If you want to improve your data visualization skills you should think of it as a foreign language, where you use data points instead of words, charts instead of sentences, dashboards instead of paragraphs, axis and labels instead of punctuation marks.
It has its own grammar, created by Bertin and improved by Tufte, Few, Cleveland and others, and a pseudo-grammar, defined by Microsoft, SAP…
When using this language, we often focus too much on the writing tool (excelcharts.com anyone?). That’s bad for a lot of reasons. Fighting that built-in pseudo-grammar is one of them. Fortunately, we are starting to have some tools well-aligned with the real grammar (Tableau).
You can learn all about the lexicon and the grammar and the tools at a data visualization language school. But do you like a sentence because it is grammatically correct? Of course not. You like a sentence because of its ideas, facts, emotions.
So, forget the tools, forget the rules. Just say what you have to say and let them help you silently. That’s where fluency comes from.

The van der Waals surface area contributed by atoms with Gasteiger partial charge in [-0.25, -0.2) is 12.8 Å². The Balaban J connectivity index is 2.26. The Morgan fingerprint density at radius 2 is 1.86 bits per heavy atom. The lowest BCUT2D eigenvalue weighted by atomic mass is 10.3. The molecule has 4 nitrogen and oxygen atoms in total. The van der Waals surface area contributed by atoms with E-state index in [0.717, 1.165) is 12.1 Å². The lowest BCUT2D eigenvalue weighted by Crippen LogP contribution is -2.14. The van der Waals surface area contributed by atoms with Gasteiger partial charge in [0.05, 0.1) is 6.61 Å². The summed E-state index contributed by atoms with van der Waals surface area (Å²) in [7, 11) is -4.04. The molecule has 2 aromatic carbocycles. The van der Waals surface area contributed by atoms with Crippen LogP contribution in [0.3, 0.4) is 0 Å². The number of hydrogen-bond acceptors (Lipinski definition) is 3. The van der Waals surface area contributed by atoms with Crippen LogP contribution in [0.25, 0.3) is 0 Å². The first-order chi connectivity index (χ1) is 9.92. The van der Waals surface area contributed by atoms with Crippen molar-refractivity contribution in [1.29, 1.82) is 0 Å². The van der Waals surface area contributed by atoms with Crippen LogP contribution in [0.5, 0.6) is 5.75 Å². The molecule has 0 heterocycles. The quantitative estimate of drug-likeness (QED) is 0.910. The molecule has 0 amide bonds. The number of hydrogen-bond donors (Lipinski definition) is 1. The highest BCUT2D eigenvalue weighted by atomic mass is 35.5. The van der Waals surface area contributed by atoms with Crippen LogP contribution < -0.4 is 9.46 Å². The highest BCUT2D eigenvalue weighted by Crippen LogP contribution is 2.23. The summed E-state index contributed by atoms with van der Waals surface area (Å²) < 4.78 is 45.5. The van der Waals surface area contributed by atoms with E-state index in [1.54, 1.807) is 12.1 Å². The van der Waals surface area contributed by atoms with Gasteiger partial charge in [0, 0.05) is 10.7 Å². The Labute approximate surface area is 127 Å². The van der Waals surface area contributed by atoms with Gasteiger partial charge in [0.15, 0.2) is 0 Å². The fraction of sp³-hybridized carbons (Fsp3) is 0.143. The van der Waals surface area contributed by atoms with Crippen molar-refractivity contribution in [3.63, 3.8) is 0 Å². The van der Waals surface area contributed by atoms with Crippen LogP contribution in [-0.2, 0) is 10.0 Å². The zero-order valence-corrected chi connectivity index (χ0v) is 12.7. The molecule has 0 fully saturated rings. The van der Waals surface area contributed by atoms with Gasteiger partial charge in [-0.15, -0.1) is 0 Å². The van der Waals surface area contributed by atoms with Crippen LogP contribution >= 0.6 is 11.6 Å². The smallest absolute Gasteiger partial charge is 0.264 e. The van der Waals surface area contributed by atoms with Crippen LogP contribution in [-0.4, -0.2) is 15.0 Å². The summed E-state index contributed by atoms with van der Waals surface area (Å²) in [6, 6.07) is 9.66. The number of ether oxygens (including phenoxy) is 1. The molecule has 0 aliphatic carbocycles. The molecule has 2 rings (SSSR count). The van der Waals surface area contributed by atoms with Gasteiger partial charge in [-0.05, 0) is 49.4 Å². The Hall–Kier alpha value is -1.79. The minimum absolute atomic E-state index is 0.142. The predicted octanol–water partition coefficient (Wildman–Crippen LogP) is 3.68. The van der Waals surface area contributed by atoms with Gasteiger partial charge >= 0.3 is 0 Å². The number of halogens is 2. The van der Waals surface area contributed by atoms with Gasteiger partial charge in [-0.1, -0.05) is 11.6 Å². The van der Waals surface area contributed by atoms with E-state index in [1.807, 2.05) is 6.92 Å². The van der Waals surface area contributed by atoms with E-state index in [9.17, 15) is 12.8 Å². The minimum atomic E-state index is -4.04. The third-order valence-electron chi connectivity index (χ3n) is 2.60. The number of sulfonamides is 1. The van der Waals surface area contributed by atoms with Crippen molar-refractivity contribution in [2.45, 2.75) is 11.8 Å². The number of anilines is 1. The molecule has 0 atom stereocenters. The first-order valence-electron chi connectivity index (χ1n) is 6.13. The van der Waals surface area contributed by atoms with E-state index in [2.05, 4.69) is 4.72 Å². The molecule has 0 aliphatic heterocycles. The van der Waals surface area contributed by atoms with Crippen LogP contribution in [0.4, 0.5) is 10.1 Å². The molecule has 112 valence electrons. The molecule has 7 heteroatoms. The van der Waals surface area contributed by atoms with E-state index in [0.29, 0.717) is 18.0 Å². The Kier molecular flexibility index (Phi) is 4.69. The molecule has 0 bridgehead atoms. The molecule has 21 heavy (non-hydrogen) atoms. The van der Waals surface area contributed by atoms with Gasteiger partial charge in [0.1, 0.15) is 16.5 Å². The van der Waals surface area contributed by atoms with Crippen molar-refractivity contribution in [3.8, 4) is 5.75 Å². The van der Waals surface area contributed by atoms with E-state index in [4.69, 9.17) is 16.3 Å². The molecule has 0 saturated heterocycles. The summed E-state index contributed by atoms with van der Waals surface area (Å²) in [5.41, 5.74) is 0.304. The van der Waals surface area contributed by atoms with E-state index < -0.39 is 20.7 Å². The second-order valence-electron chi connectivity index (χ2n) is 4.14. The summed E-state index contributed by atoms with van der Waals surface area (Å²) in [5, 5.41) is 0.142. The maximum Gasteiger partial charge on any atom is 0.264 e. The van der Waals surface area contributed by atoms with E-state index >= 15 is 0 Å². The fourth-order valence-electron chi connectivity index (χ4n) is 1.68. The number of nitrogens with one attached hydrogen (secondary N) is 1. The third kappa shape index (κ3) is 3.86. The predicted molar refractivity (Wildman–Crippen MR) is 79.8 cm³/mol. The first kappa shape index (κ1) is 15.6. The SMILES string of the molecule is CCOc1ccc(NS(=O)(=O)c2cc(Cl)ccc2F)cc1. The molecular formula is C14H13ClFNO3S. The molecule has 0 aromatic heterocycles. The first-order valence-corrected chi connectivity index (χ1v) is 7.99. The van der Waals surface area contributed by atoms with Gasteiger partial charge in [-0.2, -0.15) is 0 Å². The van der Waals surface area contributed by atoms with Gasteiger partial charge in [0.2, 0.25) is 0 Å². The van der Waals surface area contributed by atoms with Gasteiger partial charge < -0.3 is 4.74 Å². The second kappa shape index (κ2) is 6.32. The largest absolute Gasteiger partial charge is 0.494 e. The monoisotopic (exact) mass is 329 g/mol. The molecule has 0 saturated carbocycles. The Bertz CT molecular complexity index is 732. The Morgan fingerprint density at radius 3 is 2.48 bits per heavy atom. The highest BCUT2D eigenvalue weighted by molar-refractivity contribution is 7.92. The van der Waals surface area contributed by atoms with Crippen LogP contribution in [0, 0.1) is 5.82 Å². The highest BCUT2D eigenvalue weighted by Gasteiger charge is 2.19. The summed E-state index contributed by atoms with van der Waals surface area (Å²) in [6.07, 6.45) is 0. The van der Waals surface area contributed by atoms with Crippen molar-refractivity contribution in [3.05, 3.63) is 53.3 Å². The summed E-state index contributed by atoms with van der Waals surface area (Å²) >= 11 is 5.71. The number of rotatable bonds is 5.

If you can argue using your mother language then you can argue using data visualization. If you can’t, data visualization will not help you. Returning to the language school to learn even more grammar will not help you. The answer is not there.
Learn how to communicate better. Buy a few good books on copywriting, rhetoric, presentations. Play with logical arguments: how would a syllogism look like in data visualization? Learn how to recognize lies and half trues in charts.
And, if you don’t know what you are talking about, it doesn’t matter if you are using English or Chart-ish. You must know more about the data (and the reality behind it) and how to use it.
If you want to communicate better with charts make sure you know how to communicate effectively without them.
Photo credits: tochis